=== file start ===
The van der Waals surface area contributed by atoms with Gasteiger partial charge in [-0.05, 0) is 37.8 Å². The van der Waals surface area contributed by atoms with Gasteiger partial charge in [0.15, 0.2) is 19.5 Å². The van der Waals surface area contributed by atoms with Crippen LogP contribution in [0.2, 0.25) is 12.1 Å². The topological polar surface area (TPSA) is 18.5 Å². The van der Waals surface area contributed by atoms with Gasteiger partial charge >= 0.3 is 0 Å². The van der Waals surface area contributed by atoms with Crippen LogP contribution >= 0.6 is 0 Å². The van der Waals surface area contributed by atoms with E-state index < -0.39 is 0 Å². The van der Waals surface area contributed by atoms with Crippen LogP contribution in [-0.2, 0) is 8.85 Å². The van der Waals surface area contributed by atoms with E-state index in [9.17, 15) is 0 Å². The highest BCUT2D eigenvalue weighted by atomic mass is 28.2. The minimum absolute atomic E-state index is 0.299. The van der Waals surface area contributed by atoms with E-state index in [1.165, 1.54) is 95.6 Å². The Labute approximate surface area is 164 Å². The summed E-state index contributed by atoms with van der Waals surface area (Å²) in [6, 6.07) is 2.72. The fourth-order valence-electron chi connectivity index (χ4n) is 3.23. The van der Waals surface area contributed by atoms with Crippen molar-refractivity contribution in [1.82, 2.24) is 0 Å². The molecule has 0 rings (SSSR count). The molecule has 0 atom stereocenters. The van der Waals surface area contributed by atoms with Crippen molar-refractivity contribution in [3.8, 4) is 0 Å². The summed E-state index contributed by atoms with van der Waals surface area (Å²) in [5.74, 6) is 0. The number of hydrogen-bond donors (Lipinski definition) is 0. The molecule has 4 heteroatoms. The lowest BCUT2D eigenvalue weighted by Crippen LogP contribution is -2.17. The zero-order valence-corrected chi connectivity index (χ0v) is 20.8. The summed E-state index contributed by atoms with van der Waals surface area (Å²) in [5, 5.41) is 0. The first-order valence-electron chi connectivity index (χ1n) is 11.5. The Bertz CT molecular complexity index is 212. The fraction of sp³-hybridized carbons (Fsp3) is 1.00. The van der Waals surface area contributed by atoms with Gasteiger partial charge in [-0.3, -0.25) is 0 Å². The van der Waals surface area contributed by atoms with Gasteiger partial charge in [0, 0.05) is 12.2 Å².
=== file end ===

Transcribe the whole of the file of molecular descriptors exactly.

The van der Waals surface area contributed by atoms with Gasteiger partial charge in [-0.05, 0) is 37.8 Å². The van der Waals surface area contributed by atoms with Gasteiger partial charge in [0.15, 0.2) is 19.5 Å². The van der Waals surface area contributed by atoms with Crippen LogP contribution in [0.2, 0.25) is 12.1 Å². The topological polar surface area (TPSA) is 18.5 Å². The van der Waals surface area contributed by atoms with Gasteiger partial charge >= 0.3 is 0 Å². The van der Waals surface area contributed by atoms with Crippen LogP contribution >= 0.6 is 0 Å². The van der Waals surface area contributed by atoms with E-state index < -0.39 is 0 Å². The van der Waals surface area contributed by atoms with Crippen LogP contribution in [-0.2, 0) is 8.85 Å². The van der Waals surface area contributed by atoms with E-state index in [9.17, 15) is 0 Å². The highest BCUT2D eigenvalue weighted by atomic mass is 28.2. The minimum absolute atomic E-state index is 0.299. The van der Waals surface area contributed by atoms with E-state index in [1.165, 1.54) is 95.6 Å². The Labute approximate surface area is 164 Å². The summed E-state index contributed by atoms with van der Waals surface area (Å²) in [6, 6.07) is 2.72. The fourth-order valence-electron chi connectivity index (χ4n) is 3.23. The van der Waals surface area contributed by atoms with Crippen molar-refractivity contribution in [1.82, 2.24) is 0 Å². The molecule has 0 rings (SSSR count). The molecule has 0 atom stereocenters. The van der Waals surface area contributed by atoms with Crippen molar-refractivity contribution in [3.8, 4) is 0 Å². The summed E-state index contributed by atoms with van der Waals surface area (Å²) in [5.74, 6) is 0. The number of hydrogen-bond donors (Lipinski definition) is 0. The molecule has 4 heteroatoms. The lowest BCUT2D eigenvalue weighted by Crippen LogP contribution is -2.17. The zero-order valence-corrected chi connectivity index (χ0v) is 20.8. The summed E-state index contributed by atoms with van der Waals surface area (Å²) in [5, 5.41) is 0. The first-order valence-electron chi connectivity index (χ1n) is 11.5. The Bertz CT molecular complexity index is 212. The fraction of sp³-hybridized carbons (Fsp3) is 1.00. The van der Waals surface area contributed by atoms with Gasteiger partial charge in [-0.3, -0.25) is 0 Å². The van der Waals surface area contributed by atoms with Gasteiger partial charge in [0, 0.05) is 12.2 Å².